The Most Underrated Strength Excercise

The Most Underrated Strength Excercise

If you want to run faster incorporate hip thrusts. If you want to jump higher incorporate hip thrusts. If you want to improve your deadlift lockout incorporate hip thrusts. If you want a firmer more muscular ass incorporate hip thrusts into your program. Hip thrusts in my opinion are one of the most underrated and unused exercises. Walk into a commercial gym and I guarantee you won't find anyone doing this exercise.

Everyone knows the importance of having strong powerful glutes, however most people donft know how to develop them. If you think that just by squatting or lunging you will develop a muscular behind you are missing a big piece of the puzzle. Sure lunges make your glutes sore the next day. When you perform a lunge the muscles in the glute-ham tie-in are being contracted in stretched position which is why you notice a great deal of delayed onset muscle soreness. However, lunges donf'tdo much for the upper portion of the glutes. What about the glute ham raise? It has glute in the name of the exercise it must be effective glute exercise. Actually, it is an effective hamstring exercise not a glute exercise. Hip thrusts are the superior gluteus maximus exercise. No exercise is better at activating the glutes than a hip thrust.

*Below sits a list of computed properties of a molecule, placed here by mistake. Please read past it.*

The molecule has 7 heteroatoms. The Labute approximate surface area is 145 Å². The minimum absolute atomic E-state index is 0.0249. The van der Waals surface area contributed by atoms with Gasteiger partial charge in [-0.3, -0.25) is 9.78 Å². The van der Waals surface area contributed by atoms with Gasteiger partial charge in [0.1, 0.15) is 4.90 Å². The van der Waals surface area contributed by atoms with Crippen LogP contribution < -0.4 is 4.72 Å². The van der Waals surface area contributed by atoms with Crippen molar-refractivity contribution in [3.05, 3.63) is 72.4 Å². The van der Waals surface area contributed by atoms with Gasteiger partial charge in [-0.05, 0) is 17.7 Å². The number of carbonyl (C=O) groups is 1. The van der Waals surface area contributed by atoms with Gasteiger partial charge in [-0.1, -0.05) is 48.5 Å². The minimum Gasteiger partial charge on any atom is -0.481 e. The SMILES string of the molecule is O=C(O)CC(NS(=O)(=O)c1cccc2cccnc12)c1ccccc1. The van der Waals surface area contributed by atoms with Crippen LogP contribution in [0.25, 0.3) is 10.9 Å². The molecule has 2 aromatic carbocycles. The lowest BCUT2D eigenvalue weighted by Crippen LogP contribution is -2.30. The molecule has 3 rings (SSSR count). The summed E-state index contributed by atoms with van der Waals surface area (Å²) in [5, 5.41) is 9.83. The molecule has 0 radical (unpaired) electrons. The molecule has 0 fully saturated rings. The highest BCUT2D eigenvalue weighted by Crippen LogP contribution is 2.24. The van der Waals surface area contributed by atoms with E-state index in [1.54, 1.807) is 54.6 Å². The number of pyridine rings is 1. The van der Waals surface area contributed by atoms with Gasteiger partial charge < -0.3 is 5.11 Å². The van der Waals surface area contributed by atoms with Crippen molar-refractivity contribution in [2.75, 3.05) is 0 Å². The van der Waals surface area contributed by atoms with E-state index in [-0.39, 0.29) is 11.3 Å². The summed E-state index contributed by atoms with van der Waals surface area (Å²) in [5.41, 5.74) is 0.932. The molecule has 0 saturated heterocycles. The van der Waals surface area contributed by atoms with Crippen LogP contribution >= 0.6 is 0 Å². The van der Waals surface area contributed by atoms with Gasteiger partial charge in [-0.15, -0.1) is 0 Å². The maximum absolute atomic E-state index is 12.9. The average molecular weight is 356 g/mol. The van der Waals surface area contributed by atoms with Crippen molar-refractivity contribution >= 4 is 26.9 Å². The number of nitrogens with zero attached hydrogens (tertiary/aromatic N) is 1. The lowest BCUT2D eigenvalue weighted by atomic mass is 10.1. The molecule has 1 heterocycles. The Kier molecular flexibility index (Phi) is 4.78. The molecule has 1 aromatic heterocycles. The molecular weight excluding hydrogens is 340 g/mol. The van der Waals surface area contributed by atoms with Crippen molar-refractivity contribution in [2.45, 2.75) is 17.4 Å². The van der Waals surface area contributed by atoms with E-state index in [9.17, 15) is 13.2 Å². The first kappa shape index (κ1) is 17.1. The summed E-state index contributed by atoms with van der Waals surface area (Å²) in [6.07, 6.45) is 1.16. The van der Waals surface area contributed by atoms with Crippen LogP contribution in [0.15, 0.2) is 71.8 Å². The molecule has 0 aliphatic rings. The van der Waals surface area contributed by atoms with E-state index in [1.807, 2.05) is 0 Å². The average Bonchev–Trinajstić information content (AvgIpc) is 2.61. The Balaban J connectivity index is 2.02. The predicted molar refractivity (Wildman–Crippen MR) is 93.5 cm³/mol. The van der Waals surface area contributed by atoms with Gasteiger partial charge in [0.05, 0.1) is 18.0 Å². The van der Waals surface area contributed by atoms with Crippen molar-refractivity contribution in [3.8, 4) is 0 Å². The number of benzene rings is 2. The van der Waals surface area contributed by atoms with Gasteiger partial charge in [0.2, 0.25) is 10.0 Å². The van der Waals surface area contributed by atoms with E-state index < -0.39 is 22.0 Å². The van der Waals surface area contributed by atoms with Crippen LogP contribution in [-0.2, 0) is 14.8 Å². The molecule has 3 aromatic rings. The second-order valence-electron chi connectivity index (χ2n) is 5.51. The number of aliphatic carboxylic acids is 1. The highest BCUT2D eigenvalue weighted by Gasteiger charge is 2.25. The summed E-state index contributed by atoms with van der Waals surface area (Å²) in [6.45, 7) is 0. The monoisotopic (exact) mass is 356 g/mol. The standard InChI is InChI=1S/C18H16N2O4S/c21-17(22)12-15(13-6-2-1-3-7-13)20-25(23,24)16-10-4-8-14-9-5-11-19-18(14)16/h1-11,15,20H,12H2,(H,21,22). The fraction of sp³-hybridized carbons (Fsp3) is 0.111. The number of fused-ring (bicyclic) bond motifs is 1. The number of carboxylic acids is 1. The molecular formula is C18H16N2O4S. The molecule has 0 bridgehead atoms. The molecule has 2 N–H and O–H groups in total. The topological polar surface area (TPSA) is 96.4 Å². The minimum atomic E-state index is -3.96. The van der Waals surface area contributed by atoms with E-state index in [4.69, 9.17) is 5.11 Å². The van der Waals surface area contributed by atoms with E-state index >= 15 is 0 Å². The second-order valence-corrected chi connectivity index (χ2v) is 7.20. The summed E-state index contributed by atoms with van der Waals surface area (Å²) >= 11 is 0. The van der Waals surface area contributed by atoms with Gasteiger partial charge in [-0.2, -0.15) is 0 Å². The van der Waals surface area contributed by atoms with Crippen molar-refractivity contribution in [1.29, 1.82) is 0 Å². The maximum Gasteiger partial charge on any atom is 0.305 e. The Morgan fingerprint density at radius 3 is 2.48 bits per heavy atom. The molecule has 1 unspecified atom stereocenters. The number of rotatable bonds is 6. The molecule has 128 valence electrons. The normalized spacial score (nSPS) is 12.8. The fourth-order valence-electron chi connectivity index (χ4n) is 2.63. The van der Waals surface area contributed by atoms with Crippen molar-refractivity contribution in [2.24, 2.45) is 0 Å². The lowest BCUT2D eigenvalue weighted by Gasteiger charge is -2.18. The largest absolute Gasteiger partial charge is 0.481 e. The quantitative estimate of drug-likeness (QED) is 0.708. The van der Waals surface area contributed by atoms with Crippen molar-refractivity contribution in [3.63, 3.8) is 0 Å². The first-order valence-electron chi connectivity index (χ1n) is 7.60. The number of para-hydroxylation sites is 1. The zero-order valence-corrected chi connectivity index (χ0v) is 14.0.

Brett Contreras aka "The Glute Guy" a self proclaimed biomechanics nerd has done numerous EMG tests which show the hip thrust produces 2- 3 times more maximum voluntary contraction of the gluteus muscles than backsquats, lunges, glute ham raises, and deadlifts.  To perform the hip thrust exercise lay on your back with your feet on the floor shoulder width apart, squeeze your glutes together and push your heels through the floor to elevate your hips. Make sure you are not going into lumbar hyperextension by trying to arch your back. If you find you have trouble getting into full extension you likely have tight hip flexors, and/or you have weak gluteus maximus strength.

There are many variations of hip thrusts to perform. You can do them single leg or double leg, with your upper back on the bench or on the floor. I recommend starting out with the double leg variation and then moving to a single leg variation for progression. If you have never performed this exercise before or if you have trouble activating your glutes you should be able to do 15 body weight reps before you attempt to add resistance. There are many options that you can use for resistance. You can drape chains over your hips, strap bands over top of you, hold onto a plate, dumbbell or kettlebell, or load a barbell. My favorite variation to do is a double leg hip thrust with my upper back on a bench. I perform these weighted with an axle bar across my hips as resistance. I like to use an axle bar for heavy hip thrusts because the bigger diameter bar broadly distributes the weight over your legs. I also like to use an airex pad as a cushion under the bar. This takes an exercise that if you are doing 500 plus lbs with from very unpleasant to quite comfortable. If you are a bigger guy and you canft squeeze under the bar you can set up in a power rack with the plates elevated off the floor a few inches.

Whether  you are an athlete looking to increase your performance on the field/ court, or you exercise just to look and feel good add hip thrusts to your program.

Derek Becker